(Samuel Ben Meir) and others understand that the miracle and image to his brother’s truth and ab-
rod budded overnight, and later, it sprouted fur- straction, defiantly snatches Moses’ rod and has it
ther in front of the people. According to Abarbanel, change into a snake in the presence not of Pharaoh,
multiple stages of blossoming coexisted on the but the Israelites, to demonstrate how a rigid law
rod together. can be made supple. Having thus awed them, he
God told Moses to preserve Aaron’s fruitful rod returns the rod to Moses, asserting: “You know the
before the ark to quell future murmurings (Num power that this rod bestows upon the leader [dem
17 : 25 [NRSV: 17 : 10]). According to rabbinic tradi- Führer]” (act 1, sc. 4). Here, as when Moses accuses
tion (bHor 12a; bYom 52b), Josiah hid the fruitful Aaron of making the rod a leader (“Da machtest du
rod and the jar of manna preserved in Exod 16 : 33– den Stab zum Führer”; act 3, sc. 1), it is hard not to
34, along with several other items, in anticipation think of another Führer who was beguiling crowds
of the Temple’s destruction. Rabbinic tradition while Schoenberg composed this opera.
(MekhY Beshalahø Wayisa 5) further notes that Elijah Despite its Moses linkage, the image of Aaron’s
will produce these items at the time of the final re- rod had sometimes assumed a literary life of its
demption. own by the Middle Ages. Congruent with the medi-
Naomi Grunhaus eval Christian exegetical wont of reading christo-
logical meanings into Hebrew Bible/Old Testament
III. Literature and Music texts, the opening stanza of the 12th-century Ger-
As Brian Britt observes (Aaron VII. Literature), man hymn Melker Marienlied attributes the flower-
Aaron’s linkage with Moses is as tight in literature ing of Aaron’s rod to the miraculous work of the
as in the Bible. Accordingly, literary evocations of Holy Mother. Although the next stanza evokes the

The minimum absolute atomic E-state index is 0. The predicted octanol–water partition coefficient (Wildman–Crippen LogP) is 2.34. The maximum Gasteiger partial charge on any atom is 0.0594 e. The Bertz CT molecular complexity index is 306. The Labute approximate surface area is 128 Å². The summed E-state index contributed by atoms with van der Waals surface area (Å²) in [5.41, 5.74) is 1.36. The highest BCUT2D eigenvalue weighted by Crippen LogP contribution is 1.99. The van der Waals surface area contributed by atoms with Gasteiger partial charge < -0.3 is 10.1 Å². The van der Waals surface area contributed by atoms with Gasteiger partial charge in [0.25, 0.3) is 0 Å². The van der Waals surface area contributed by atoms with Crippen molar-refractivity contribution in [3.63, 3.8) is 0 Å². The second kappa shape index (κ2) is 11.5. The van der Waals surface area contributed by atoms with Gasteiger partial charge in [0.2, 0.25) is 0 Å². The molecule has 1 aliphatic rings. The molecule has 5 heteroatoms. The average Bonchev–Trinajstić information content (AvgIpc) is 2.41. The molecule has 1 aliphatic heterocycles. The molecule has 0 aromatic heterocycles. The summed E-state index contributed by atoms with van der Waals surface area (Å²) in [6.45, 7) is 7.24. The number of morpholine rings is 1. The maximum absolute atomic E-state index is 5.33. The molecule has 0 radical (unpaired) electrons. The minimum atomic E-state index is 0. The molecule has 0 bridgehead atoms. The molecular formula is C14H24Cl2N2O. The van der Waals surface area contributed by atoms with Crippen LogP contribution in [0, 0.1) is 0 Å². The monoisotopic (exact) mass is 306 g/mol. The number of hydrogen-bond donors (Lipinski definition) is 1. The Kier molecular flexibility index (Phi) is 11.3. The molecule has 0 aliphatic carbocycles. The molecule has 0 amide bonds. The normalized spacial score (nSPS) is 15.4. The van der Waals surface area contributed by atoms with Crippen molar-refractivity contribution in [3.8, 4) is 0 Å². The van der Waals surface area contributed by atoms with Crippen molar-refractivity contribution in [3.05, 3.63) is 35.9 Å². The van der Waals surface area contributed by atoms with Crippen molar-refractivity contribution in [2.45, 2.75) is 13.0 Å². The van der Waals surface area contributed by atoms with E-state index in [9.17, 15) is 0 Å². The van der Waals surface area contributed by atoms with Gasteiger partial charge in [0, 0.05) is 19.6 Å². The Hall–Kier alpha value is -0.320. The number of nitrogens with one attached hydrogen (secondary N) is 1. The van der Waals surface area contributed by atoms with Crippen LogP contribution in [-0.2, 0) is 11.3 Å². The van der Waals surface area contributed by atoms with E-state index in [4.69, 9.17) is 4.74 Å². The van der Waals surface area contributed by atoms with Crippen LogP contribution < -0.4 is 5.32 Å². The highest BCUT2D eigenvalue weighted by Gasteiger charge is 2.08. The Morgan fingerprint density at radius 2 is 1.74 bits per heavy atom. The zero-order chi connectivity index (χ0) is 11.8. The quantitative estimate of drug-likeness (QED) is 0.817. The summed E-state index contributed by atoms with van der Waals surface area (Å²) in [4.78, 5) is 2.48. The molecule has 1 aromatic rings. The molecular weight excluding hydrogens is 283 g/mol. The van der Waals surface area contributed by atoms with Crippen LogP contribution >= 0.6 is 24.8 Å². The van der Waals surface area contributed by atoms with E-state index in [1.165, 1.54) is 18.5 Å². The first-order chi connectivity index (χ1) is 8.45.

Aaron’s rod occur most often in literature primarily flame of the burning bush encountered by Moses
about Moses, which inevitably features the two to symbolize Mary’s virginal purity, the emancipa-
men’s contest against Pharaoh’s magicians: e.g., tion of Aaron’s rod from its Mosaic ties is attested,
Louis Untermeyer’s novel Moses (1928; bk. 3, ch. 1). during the Reformation era, in The Assault of the Sac-
Often there are innovations. For example, the two rament of the Altar (1554) by the Catholic poet and
most famous miracles wrought by Aaron’s rod in polemicist Miles Hogarde (Myles Huggarde). As
separate scriptural scenes are conflated into one Britt notes, Aaron’s rod, like Moses’, was used in
scene of Z. N. Hurston’s novel Moses, Man of the pre-modern literature to signify church govern-
Mountain (1939; ch. 21), although here the miracu- ance. Yet it occurs in lines 89–90 of this poem apart
lous rod is not Aaron’s. When Pharaoh’s priests’ from any allusion to Moses, but rather in typologi-
rods become snakes, Moses, declining “to be both- cal conjunction with Christ’s “worde.” Less than
ered with such children’s foolishness,” hands his two centuries later, independent of any Mosaic or
own rod to Aaron and orders him to cast it down. typological connections, the image was adapted by
When Aaron does so, the rod comes alive and swal- A. Pope as a simile warning against compulsive pre-
5 Aaron’s Rod 6

occupation: “And hence one master passion in the cident / over speakers in the bell tower / known
breast, / Like Aaron’s serpent, swallows up the rest” as Aaron’s Rod.” Evoking both a clichéd post-coital
(Essay on Man [1732–1734] 2.3.39–40). Equally au- smoke and Aaron’s flowering staff, the poem ends:
tonomous is the simile in James Payn’s novel Luck “Suddenly, everyone within earshot / needed a ciga-
of Darrells (1885; ch. 31) capturing the “immense rette, / and although it was February, / almond
distance” an adult character feels from her own trees circling the campanile / burst into bloom.”